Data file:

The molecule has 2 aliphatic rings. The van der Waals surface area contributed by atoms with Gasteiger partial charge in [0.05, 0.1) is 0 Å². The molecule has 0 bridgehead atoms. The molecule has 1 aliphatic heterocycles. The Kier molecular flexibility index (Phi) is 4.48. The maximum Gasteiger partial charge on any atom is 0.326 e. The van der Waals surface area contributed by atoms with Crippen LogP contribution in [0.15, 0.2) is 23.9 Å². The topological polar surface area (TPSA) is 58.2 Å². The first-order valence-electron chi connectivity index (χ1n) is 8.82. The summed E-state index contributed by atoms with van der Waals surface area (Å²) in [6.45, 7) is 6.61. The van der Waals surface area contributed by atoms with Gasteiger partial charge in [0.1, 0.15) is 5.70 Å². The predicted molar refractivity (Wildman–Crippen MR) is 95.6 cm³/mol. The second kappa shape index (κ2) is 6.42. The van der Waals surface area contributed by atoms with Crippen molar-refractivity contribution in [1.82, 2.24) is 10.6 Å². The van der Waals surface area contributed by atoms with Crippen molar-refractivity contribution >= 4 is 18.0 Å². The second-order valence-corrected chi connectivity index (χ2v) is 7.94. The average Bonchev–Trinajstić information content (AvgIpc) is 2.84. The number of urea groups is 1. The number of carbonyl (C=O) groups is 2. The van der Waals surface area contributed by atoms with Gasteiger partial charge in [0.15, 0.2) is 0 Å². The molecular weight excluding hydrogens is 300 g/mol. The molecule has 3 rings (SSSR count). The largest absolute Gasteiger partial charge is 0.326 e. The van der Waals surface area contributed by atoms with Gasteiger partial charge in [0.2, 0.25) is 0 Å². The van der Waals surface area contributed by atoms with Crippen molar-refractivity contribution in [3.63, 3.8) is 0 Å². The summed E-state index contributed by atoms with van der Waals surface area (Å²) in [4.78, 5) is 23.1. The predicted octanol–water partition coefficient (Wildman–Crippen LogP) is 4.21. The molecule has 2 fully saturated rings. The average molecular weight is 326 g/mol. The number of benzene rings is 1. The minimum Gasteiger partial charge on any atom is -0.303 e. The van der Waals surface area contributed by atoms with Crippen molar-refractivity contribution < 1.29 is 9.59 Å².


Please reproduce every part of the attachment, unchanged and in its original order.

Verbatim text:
The molecule has 2 aliphatic rings. The van der Waals surface area contributed by atoms with Gasteiger partial charge in [0.05, 0.1) is 0 Å². The molecule has 0 bridgehead atoms. The molecule has 1 aliphatic heterocycles. The Kier molecular flexibility index (Phi) is 4.48. The maximum Gasteiger partial charge on any atom is 0.326 e. The van der Waals surface area contributed by atoms with Crippen LogP contribution in [0.15, 0.2) is 23.9 Å². The topological polar surface area (TPSA) is 58.2 Å². The first-order valence-electron chi connectivity index (χ1n) is 8.82. The summed E-state index contributed by atoms with van der Waals surface area (Å²) in [6.45, 7) is 6.61. The van der Waals surface area contributed by atoms with Gasteiger partial charge in [0.1, 0.15) is 5.70 Å². The predicted molar refractivity (Wildman–Crippen MR) is 95.6 cm³/mol. The second kappa shape index (κ2) is 6.42. The van der Waals surface area contributed by atoms with Crippen molar-refractivity contribution in [1.82, 2.24) is 10.6 Å². The van der Waals surface area contributed by atoms with Crippen molar-refractivity contribution >= 4 is 18.0 Å². The second-order valence-corrected chi connectivity index (χ2v) is 7.94. The average Bonchev–Trinajstić information content (AvgIpc) is 2.84. The number of urea groups is 1. The number of carbonyl (C=O) groups is 2. The van der Waals surface area contributed by atoms with Gasteiger partial charge in [0.15, 0.2) is 0 Å². The molecular weight excluding hydrogens is 300 g/mol. The molecule has 3 rings (SSSR count). The largest absolute Gasteiger partial charge is 0.326 e. The van der Waals surface area contributed by atoms with Gasteiger partial charge in [0.2, 0.25) is 0 Å². The van der Waals surface area contributed by atoms with Crippen molar-refractivity contribution in [3.63, 3.8) is 0 Å². The summed E-state index contributed by atoms with van der Waals surface area (Å²) in [4.78, 5) is 23.1. The predicted octanol–water partition coefficient (Wildman–Crippen LogP) is 4.21. The molecule has 2 fully saturated rings. The average molecular weight is 326 g/mol. The number of benzene rings is 1. The minimum Gasteiger partial charge on any atom is -0.303 e. The van der Waals surface area contributed by atoms with Crippen molar-refractivity contribution < 1.29 is 9.59 Å².